Artistes call for a real band
by Latoya Burnham
Geh we a live band!
This was the resounding chorus of several participants in the Sweet Soca semi-finals competition last Friday night at Lime’s sports club in Wildey, St. Michael.
Mikey, a strong contender on the night and inevitably one of the finalists, noted that he thought even amidst some of the controversy around the competition, the fact that organisers actually had a semi-final was definitely a step in the right direction.
But, he noted, something had to be done about the fact that the artists were being asked to perform to a recorded track.
“I prefer to sing to a band and I think all the artists will tell you the same thing… The fact that we have to sing is good because for me it is the chance to see if the 16 or 17 chosen can actually represent the song live.
“There was no presentation clause, but if anyone knows me, they know I am one for a show, but you need to show that graduation at this level,” said Mikey, who is also the reigning Party Monarch.
Lorenzo, who performed I Come To Party at number six, said he too believed a band was ideal.
He said he was surprised at the vibe he got from the crowd, as he was expecting the traditional liming posse that would usually frequent the Pork Lime.
“There was the initial nervousness but when I felt the vibe from the crowd, it felt good.”
He added however: “Any true entertainer loves to perform live to a band, but part of the competition says that you perform to a track. It is ideal with a band so you can interpret the song how you want.”
Hypasounds agreed, saying that a band allows the entertainer to really perform to the crowd.
“I thought it would have been a more relaxed crowd but clearly they came out for a show and responded to the music. If this is a competition we should at least have a band so you can work the crowd and the band allows you to do that where a track doesn’t. But I understand it is the first and everything happens in stages. So maybe that is the next stage,” said the Wuk It Up Bad singer, who also doubled with Blood for Any & Everything in the contest.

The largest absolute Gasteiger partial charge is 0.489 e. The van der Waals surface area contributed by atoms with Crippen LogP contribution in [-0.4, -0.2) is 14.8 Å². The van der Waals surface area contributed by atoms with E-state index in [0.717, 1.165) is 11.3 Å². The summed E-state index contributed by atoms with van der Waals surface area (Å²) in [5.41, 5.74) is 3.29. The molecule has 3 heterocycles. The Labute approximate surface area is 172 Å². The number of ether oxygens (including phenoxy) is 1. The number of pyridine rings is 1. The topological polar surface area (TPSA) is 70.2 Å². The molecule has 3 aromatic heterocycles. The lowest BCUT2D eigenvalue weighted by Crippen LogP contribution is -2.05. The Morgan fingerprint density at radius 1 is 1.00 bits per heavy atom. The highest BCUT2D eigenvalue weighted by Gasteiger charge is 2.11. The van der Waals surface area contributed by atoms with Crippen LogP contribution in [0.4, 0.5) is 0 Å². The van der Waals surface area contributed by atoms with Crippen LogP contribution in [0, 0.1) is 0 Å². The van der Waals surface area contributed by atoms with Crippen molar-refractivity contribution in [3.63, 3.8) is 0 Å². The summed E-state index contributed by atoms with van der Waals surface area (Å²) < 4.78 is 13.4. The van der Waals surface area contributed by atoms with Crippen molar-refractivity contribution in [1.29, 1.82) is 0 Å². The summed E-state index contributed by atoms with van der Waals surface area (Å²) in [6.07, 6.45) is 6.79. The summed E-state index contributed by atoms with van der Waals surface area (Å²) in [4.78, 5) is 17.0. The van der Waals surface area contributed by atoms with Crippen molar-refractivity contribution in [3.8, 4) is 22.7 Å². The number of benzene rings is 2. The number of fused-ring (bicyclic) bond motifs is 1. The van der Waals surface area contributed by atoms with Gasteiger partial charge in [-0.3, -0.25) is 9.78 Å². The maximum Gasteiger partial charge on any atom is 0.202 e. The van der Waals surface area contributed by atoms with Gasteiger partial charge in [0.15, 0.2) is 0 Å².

Both Blood and TC noted that they would have loved a band, with Blood stating: “I think where we can go from here is improving it and then next year getting a band, get the guys to actually perform to a band next time around and see how it goes.
“I’ve never been a fan of performing to a track, whether it is just to do a gig or whatever. I prefer to have a band.”
TC, just back from surgery on her knee six weeks ago, said she was not sure if any changes were made to the usual sound system at the Pork Lime to ready it for competition.
She said after her performance, during which the sound actually dropped out for a few words, she was told by members of the audience that they could not hear clearly.
The Whole Day singer said: “That track situation ties you down and I don’t think there was any singer that did not say they were not keen on the track situation. Most of the artistes voice their concerns with the track as well as the Pork Lime situation…
“I want to say that once the 16 were chosen the second time around, our first meeting would have been the Monday and we would have made note and also made known our discomfort with it. Apparently it came out of a stakeholders meeting to go that route,” she said, adding however that it was right to have a semifinal competition ahead of the finals.
Similarly, Mr. Dale was also vocal on the issue, but with a few recommendations for next year, should a Sweet Soca semifinal also be held.
“This is a step in the right direction … For the NCF though in terms of future development, what we can do, apart from the live element for sure, you need to really groom the artists and get away from the MP3 and singing to track. It is good to listen and then pick your semifinalists…
“I also think this year for certain has highlighted, because of the way ragga soca is moving across the world and taking off in terms of the music of the Caribbean, I think we need to expand the amount of people that come to the semifinal because the majority, I think about 90 per cent of the songs recorded now are ragga socas within the bpms (beats per minute).
“I think inadvertently there are people who are always getting left out, recording beautiful songs but being left out and I think to someone who is young and now coming it can be very detracting or discouraging. That is one thing that can be improved, the amount of people who came to the semifinalists because it reflected what we have,” said the former Party Monarch. firstname.lastname@example.org